Denied to me now, I’m afraid; Judge Gold caused me to lose my Piper Cherokee 6.
However, that didn’t stop me from encouraging my son Ben to learn to fly it, and later – to keep him out of trouble and stop being a waiter – to consider a career in aviation. That he did, became an instructor, married one of his students, and now flies international for Delta with four stripes. We don’t connect any more, but I hope he’s taking care of his crews and minding his Ps and Qs.
Went to the Huntington Library the other day with my first son Jonathan, and noticed the upcoming exhibit featuring the development of U.S. Aviation, from its beginnings to the present. What a glorious story that is!
Indeed, I whiled away the last ten dead years doodling for Wikipedia, and researched and wrote the story of the now defunct and forgotten Glendale Airport, which was once the gateway to the West Coast. Frequented by the likes of Howard Hughes, Amelia Earhart, and the black Tuskegee Airmen, it later served as the training ground and repair station for thousands of WWII airmen and their fighting machines. The surviving classically designed control tower, surrounded by humdrum factories and warehouses, was acquired by the Walt Disney company, with headquarters nearby. There many a movie was shot, and its current lack of maintenance and continued state of disrepair is quite shocking. Shame on you, Walt Disney! May one wish that the company and Glendale city provide funds and jobs to restore it?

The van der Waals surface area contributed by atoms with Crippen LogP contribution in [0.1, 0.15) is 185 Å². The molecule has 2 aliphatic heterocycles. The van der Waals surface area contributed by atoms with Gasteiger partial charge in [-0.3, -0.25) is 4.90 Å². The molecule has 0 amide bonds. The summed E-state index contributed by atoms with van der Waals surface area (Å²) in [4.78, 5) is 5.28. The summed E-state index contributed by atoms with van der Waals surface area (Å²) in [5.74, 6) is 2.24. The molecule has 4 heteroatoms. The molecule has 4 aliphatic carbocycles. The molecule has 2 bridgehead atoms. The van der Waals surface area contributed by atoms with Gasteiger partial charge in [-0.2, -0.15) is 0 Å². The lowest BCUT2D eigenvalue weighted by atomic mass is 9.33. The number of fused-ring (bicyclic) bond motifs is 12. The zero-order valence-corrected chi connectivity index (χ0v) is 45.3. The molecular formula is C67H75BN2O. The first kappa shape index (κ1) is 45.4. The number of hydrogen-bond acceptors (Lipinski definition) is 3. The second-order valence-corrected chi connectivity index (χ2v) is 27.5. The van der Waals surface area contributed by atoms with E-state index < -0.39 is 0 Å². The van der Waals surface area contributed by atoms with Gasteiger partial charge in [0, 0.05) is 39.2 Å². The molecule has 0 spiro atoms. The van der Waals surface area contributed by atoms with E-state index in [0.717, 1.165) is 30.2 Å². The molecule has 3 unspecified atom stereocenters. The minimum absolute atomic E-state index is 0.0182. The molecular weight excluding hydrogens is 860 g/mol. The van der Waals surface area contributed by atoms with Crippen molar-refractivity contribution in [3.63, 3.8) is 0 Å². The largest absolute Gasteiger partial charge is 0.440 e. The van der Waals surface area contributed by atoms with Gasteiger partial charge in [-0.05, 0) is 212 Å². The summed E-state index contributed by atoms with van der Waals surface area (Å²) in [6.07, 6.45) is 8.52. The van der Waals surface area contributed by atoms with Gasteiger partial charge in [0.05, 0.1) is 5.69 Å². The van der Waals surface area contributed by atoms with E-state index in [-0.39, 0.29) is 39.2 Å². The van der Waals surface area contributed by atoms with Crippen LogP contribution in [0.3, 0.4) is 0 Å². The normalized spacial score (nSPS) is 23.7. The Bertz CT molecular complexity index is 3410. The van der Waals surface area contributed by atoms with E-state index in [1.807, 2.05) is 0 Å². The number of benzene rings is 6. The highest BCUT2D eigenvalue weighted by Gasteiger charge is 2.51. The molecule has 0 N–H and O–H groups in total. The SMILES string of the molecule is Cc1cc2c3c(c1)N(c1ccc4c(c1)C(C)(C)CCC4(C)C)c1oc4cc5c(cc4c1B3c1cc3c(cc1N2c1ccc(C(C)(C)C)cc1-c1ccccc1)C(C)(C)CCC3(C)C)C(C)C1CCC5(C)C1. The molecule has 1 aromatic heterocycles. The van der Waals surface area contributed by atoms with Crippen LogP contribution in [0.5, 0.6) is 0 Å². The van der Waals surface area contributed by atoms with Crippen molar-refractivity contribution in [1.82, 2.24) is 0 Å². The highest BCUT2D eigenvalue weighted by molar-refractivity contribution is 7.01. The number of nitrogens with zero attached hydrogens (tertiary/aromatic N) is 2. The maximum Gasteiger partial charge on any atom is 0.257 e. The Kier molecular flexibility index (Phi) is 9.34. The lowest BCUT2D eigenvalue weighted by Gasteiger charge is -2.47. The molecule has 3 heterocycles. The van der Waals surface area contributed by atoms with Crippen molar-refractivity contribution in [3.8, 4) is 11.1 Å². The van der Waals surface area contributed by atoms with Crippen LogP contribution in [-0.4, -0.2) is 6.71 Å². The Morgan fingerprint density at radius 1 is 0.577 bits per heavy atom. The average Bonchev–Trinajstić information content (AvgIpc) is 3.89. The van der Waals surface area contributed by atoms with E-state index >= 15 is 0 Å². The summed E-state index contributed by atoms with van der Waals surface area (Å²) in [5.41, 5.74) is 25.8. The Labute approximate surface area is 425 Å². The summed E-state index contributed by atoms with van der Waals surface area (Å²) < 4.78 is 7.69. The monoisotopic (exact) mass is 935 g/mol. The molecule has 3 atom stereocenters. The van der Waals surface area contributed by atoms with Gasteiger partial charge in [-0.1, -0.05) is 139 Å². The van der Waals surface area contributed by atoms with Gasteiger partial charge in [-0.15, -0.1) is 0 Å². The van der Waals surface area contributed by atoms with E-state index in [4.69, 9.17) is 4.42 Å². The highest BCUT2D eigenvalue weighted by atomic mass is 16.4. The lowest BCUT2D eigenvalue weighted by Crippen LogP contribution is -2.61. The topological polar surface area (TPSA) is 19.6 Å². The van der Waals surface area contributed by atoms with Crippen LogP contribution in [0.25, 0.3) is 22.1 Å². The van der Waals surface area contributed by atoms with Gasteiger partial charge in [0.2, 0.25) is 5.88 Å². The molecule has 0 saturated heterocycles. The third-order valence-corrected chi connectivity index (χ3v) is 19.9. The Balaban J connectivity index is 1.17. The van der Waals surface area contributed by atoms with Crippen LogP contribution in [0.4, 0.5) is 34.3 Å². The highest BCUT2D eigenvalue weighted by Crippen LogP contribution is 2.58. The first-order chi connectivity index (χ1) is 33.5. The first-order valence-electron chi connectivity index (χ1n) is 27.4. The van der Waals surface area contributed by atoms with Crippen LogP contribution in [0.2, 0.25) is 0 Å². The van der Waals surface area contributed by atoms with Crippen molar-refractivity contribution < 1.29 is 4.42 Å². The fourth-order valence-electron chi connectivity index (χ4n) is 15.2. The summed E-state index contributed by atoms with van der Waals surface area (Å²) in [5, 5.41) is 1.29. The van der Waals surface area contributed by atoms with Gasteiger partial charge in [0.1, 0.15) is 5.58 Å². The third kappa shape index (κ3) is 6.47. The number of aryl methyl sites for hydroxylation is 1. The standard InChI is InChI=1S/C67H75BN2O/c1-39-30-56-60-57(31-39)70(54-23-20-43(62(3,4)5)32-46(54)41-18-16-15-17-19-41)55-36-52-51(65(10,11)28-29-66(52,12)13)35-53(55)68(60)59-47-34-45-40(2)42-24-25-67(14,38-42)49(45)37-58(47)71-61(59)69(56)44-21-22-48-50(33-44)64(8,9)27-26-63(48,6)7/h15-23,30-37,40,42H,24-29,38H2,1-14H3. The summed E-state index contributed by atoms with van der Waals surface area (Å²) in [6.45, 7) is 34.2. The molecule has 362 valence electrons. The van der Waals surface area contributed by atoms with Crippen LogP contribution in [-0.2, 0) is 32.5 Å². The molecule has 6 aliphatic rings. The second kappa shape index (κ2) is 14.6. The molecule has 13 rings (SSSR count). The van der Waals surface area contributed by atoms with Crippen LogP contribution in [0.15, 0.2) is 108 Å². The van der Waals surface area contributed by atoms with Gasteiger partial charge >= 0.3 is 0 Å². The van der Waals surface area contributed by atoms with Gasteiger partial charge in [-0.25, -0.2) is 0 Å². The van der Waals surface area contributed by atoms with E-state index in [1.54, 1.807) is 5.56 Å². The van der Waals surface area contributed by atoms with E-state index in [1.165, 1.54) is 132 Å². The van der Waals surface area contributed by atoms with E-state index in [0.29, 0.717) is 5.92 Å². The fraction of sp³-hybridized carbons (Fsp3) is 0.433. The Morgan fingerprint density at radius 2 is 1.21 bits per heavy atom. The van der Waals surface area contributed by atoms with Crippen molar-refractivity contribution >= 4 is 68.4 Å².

Here, read about the historic Grand Central Airport in Glendale. It has such stories to tell.
At these times of hardship, us oldsters like to harken back to not so very long ago, to the years when America was industrious in manufacturing, and provided jobs for all. When we were the New World, a shining light of hope for the less advantaged.
Perhaps our memories will help motivate and energize today’s youngsters to recapture the pride we’ve lost. Pondering our history, at least they’ll get some perspective.